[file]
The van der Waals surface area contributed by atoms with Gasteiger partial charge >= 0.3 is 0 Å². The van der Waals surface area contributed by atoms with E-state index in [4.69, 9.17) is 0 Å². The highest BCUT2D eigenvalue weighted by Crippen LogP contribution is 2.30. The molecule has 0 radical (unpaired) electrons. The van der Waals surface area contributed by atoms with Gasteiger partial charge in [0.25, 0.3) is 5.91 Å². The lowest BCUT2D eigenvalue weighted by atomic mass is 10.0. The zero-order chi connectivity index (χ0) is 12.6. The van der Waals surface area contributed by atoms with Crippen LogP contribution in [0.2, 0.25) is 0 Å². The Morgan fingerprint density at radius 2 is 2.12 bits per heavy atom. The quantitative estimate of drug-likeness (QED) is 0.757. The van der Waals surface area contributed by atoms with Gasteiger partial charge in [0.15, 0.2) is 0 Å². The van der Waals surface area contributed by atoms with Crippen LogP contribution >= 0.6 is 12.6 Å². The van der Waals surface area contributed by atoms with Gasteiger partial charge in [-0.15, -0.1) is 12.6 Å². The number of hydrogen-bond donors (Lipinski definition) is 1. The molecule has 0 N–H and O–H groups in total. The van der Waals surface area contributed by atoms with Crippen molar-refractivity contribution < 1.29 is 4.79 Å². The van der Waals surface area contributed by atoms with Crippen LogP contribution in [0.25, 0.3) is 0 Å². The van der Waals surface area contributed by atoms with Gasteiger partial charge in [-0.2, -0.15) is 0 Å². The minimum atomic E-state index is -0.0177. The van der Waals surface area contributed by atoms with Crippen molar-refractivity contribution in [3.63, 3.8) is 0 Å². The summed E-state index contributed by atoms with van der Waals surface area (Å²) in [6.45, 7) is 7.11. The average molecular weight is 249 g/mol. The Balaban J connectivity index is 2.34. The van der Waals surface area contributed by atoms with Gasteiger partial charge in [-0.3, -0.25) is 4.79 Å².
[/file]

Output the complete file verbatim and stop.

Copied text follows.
The van der Waals surface area contributed by atoms with Gasteiger partial charge >= 0.3 is 0 Å². The van der Waals surface area contributed by atoms with E-state index in [4.69, 9.17) is 0 Å². The highest BCUT2D eigenvalue weighted by Crippen LogP contribution is 2.30. The molecule has 0 radical (unpaired) electrons. The van der Waals surface area contributed by atoms with Gasteiger partial charge in [0.25, 0.3) is 5.91 Å². The lowest BCUT2D eigenvalue weighted by atomic mass is 10.0. The zero-order chi connectivity index (χ0) is 12.6. The van der Waals surface area contributed by atoms with Crippen LogP contribution in [0.2, 0.25) is 0 Å². The Morgan fingerprint density at radius 2 is 2.12 bits per heavy atom. The quantitative estimate of drug-likeness (QED) is 0.757. The van der Waals surface area contributed by atoms with Gasteiger partial charge in [0.15, 0.2) is 0 Å². The van der Waals surface area contributed by atoms with Crippen LogP contribution >= 0.6 is 12.6 Å². The van der Waals surface area contributed by atoms with Gasteiger partial charge in [-0.15, -0.1) is 12.6 Å². The number of hydrogen-bond donors (Lipinski definition) is 1. The molecule has 0 N–H and O–H groups in total. The van der Waals surface area contributed by atoms with Crippen molar-refractivity contribution < 1.29 is 4.79 Å². The van der Waals surface area contributed by atoms with Crippen LogP contribution in [0.25, 0.3) is 0 Å². The van der Waals surface area contributed by atoms with Gasteiger partial charge in [-0.2, -0.15) is 0 Å². The minimum atomic E-state index is -0.0177. The van der Waals surface area contributed by atoms with Crippen molar-refractivity contribution in [3.63, 3.8) is 0 Å². The summed E-state index contributed by atoms with van der Waals surface area (Å²) in [6.45, 7) is 7.11. The average molecular weight is 249 g/mol. The Balaban J connectivity index is 2.34. The van der Waals surface area contributed by atoms with Gasteiger partial charge in [-0.3, -0.25) is 4.79 Å².